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Hannah Crowley: A Little Known Playwright Ahead of Her Time

My dear friend and acting mentor, Ed Shea, a brilliant director and the Artistic Director at 2nd Story Theatre, in Warren, RI asked me to write the scholarly essay for the current production. I was not only honored for the opportunity but thrilled to learn about yet another woman, ahead of her time, who changed the world for many. Check them out at

Hannah Cowley was one of few women in the 18th Century to make it as a playwright on the English stage, following behind Aphra Behn and Susanna Centlivre. Raised by a bookseller father, she was provided with a basic classical education unknown to most girls of her generation going on to support herself as a playwright, writing thirteen plays. Her entry into playwriting as a career reveals her personal agency as a woman. As the story goes, after a disappointing night at the theatre, Cowley told her husband that she could write a play just as good and did so. The early draft of The Runaway, her first play, was produced at Drury Lane. Her most successful play, The Belle’s Stratagem allowed her to become the breadwinner in her family, another rarity of the time.

The Belle’s Stratagem is also a perfect example of Cowley’s engaged female characters who examine women’s agency, the role of women’s education, and the institution of marriage. This play calls attention to the discrimination of women during a time when women were far from getting the vote in the U.S. or Britain.[i] In Act Two, Scene One, a discussion of women’s oppression ensues reminiscent of Marilyn Frye’s landmark 1982 essay “Oppression,” where she asks readers to consider a birdcage as a metaphor for oppression. When examining one wire at a time, the viewer is unable to see why a bird would not just fly by the wire to leave. Only when one steps back to see the entire cage do they can realize why the bird cannot escape. Frye writes, “It is perfectly obvious that the bird is surrounded by a network of systematically related barriers, no one of which would be the least hindrance to its flight, but which, by their relations to each other, are as confining as the solid walls of a dungeon.” Like that bird in the cage, Lady Frances Touchwood is asked by Mrs. Racket and Miss Ogle if she would like to stay longer to explore London and she replies “I have not the habit of consulting my own wishes.” Never given the opportunity to think for herself, Cowley’s feminists, Mrs. Racket and Miss Ogle, decide to encourage Lady Frances to do so.

Of course Sir George is quite alarmed by Mrs. Racket and Miss Ogle’s desire to take his wife out on the town and a discussion on what makes a “fine lady” ensues between Mrs. Racket and Sir George. His definition amounts to a worldly and independent woman being a traitor to her home and one who is controlled by vanity. Mrs. Racket accuses him of living in the old days and counters his definition by stating that a “fine lady” is one “for whom nature has done much and education more; she has taste, elegance, spirit, understanding . . . a fine lady is the life of conversation, the spirit of society, the joy of the public!” This debate mimics even today’s dualistic stereotype of woman as either Madonna or whore. Sir George implies that all women are alike and states that even Mrs. Racket fails in her proper position of widow. Jumping to her defense, Miss Ogle replies that Sir George wishes for a society of 150 years ago when families had dedicated roles assigned to them.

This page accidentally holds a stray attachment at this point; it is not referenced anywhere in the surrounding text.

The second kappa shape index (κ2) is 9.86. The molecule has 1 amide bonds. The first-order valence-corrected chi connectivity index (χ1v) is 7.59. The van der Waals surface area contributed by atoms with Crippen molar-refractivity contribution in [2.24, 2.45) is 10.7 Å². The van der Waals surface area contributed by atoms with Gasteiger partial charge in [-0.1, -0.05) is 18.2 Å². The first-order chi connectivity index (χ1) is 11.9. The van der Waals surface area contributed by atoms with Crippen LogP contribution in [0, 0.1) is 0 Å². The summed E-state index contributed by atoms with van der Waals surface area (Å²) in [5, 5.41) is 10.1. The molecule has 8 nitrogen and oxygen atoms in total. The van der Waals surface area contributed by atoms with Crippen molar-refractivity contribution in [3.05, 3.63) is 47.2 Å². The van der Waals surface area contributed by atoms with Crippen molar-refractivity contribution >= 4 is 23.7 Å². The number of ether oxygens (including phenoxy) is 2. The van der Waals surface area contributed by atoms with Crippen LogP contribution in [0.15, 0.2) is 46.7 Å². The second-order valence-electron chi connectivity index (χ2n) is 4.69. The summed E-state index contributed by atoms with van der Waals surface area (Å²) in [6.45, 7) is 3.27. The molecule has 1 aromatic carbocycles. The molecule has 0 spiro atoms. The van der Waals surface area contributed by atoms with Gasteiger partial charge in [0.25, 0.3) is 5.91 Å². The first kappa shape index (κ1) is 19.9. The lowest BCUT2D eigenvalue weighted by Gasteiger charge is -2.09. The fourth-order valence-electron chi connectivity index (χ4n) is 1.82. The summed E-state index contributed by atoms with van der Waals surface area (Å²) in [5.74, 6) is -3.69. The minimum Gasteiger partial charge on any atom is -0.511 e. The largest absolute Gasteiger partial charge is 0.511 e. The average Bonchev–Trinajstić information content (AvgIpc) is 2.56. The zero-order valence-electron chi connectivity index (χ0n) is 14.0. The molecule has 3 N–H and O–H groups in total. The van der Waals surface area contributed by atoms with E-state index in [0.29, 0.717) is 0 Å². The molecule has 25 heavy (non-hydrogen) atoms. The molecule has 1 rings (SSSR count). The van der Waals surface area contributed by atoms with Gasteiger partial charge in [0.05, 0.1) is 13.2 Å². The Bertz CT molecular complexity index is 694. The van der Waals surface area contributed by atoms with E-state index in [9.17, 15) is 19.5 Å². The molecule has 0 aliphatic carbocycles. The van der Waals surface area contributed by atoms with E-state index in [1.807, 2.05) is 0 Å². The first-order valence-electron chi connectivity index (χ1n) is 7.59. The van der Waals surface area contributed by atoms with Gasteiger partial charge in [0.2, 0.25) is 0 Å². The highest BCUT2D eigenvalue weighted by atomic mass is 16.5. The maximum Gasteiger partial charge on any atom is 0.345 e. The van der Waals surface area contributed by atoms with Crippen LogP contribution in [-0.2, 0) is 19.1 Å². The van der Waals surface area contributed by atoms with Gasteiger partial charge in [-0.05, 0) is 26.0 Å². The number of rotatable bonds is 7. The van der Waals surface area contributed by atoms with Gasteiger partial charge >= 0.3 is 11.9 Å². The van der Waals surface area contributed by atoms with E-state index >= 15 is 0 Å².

During this debate, Mr. Flutter enters and reveals that Sir George had let Lady Frances’ bullfinch fly away because he was jealous of her love for the bird. Sir George then tells Mrs. Racket and Miss Ogle that Lady Frances will not be going out with them. Alarmed, she states this is the first time he has used the expression “shall not” in reference to her. Mrs. Racket and Miss Ogle insist she leave with them, even when Lady Frances expresses concern that Sir George is angry. They gently remind her that her husband got rid of her bird and that this moment will define their relationship from now on. Lady Frances agrees, saying “I won’t give up neither. If I should in this instance, he’ll expect it forever.”

Cowley uses the play, with comedic wit and characterization, to deconstruct 18th century courtship, expose oppression in marriage, and explore women’s independence. Yet she simultaneously allows Lady Frances to make a choice about her life and her marriage. At the end of the day, Lady Frances returns to Sir George and tells him she missed him and that she would rather spend her time with him as “Every body about me seem’d happy but every body seem’d in a hurry to be happy somewhere else.” For Cowley, women’s independence is not about being without men, but in having the choice to be with them. Hannah Cowley, while absent from many theatre history texts, was two hundred years ahead of her time.

[i] Women could vote in 1918, two years before U.S. women, but they had to be at least 30 years old. In 1928 they were allowed to vote at the same age as men.

About thefeministcritic

Feminist, student affairs professional, actor, director, writer, yoga teacher, lover of dogs and cats, vintage trailers and an amazing cook named Jeff.

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my feminist praxis

critical reflections on my feminist praxis: activism, motherhood, and life

The Feminist Critic

Providing weekly critiques of theatre, film, books, politics and pop culture from a feminist perspective.

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